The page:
Kelman's chief crotchet has to do with language. He refuses to write in what he likes to call, with an equal measure of sanctimony and naïveté, "the 'received' language of the ruling class." His protagonists neither know nor care about the norms of written English. Kelman, though not himself a university graduate, has evidently read or absorbed enough Foucault to believe that grammatical and syntactical rules are manifestations of political oppression. Written standards of English are a form of--to use the academic jargon--cultural imperialism.

(Of course, Kelman is quite happy to use standard punctuation, word order, and spelling; otherwise his books wouldn't sell. There's a line in his novel You Have to Be Careful in the Land of the Free [2004] in which the protagonist, an anarchist, explains that he's "opposed to authority on principle. Mind you, I'll negotiate on particulars." Just so.)

Language is a recurring theme in Kieron Smith, but there's no trace of the Foucauldian balderdash Kelman likes to put forward in interviews and essays. Kieron's mother is always harping on the boy about speaking proper English. "She did not like me saying aye, and if I said maw, maw was awful and just horrible, she hated it." But his father uses the commoner diction and resents his eldest son, Matt, for "talking nice." In none of this, however, is there a hint of Kelman's ludicrous theory about the hegemony of standard English; indeed Catherine, Kieron's proper-speaking mother, is among the few characters in this bleak novel capable of loving.

One of several things that makes Kieron Smith both a gentler and a more intellectually engaging work than Kelman's previous novels is its handling of profanity. Kelman's novels aren't for the delicate, replete as they are with four-letter words and other evidence of urban Scotland's underbelly. Kelman's is a genuine talent, but his ultra-realist sensibility drives him to fetishize the offensive as somehow truer or more authentic--his Booker-winning novel How Late It Was, How Late (1994), the internal monologue of a hoodlum blinded in a drunken brawl, is to my mind unreadable.

The wee protagonist of Kieron Smith, by contrast, makes a conscious decision not to use "swear words." He even renders the middle letters of indecorous words with asterisks; bloody becomes b****y, shite becomes s***e. Kieron's pals find his decision annoying and pester him about it mercilessly. He has regrets--"I wished I had not started not swearing"--but when told to say a series of swear words, he refuses.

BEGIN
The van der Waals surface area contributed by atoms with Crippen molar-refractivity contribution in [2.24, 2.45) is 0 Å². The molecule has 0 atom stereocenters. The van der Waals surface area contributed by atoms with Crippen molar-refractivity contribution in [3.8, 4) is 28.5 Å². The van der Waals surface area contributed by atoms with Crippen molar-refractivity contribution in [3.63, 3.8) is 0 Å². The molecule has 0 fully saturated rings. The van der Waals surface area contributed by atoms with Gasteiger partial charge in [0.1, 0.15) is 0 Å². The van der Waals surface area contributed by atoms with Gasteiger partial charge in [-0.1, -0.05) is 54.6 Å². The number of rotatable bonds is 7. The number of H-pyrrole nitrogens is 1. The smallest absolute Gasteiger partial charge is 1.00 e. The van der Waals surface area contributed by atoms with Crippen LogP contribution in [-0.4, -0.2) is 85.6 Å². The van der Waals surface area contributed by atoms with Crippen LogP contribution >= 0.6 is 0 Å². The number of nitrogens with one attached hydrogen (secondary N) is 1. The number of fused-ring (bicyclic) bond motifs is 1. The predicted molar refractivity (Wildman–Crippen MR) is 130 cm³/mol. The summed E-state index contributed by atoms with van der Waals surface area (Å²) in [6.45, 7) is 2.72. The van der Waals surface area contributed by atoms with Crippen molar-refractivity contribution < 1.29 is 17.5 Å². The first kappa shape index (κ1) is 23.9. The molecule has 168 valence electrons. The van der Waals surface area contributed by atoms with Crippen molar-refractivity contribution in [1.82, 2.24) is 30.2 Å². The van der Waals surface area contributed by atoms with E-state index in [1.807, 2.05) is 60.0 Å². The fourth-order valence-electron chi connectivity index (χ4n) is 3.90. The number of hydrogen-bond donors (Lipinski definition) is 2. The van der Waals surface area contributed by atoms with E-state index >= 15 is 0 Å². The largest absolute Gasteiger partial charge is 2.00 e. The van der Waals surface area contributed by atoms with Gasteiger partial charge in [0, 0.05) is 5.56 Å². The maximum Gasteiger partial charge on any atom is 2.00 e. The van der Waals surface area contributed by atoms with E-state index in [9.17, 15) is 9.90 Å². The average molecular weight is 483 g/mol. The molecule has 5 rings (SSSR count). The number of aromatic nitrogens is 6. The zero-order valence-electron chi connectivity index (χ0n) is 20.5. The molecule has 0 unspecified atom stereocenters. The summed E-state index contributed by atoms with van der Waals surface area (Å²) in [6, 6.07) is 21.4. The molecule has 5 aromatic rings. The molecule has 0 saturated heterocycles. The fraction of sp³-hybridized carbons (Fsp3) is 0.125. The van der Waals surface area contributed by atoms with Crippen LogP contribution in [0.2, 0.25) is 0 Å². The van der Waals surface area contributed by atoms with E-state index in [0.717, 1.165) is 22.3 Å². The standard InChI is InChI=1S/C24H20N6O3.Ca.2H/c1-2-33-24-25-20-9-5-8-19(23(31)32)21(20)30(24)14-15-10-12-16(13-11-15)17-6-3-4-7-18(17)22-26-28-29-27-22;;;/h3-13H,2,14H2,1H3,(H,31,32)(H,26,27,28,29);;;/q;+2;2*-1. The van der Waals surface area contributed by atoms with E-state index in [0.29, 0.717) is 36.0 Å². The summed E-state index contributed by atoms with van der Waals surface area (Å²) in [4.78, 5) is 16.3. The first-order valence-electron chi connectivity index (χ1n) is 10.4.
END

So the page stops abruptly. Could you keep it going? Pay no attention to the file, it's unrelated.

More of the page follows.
Why does he stop swearing? Kieron himself doesn't seem to know. "No because of nothing," he explains. It seems plain, though, that at some level the boy senses the coercive nature of the hard profanity used by his peers--a social habit in which the f-word, used incessantly, becomes a way to express opposition or hostility to those one perceives to be privileged or "posh," stultifying the minds of young people who want to seem tough and disaffected. (I know a postman in Edinburgh, an evangelical Christian, whose "ministry," as he once explained to me, consists in an attempt to persuade his coworkers to clean up their language.)

Near the end of the novel Kieron forgoes the use of asterisks, and begins using "swear words" the same as his pals. Has he finally found his voice and become at ease with his own identity? Or has he conformed to a cultural imperialism of another kind? Kelman--to his credit as a novelist--doesn't tell us the answer.

Barton Swaim is the author of a forthcoming book on 19th-century Scottish literary critics.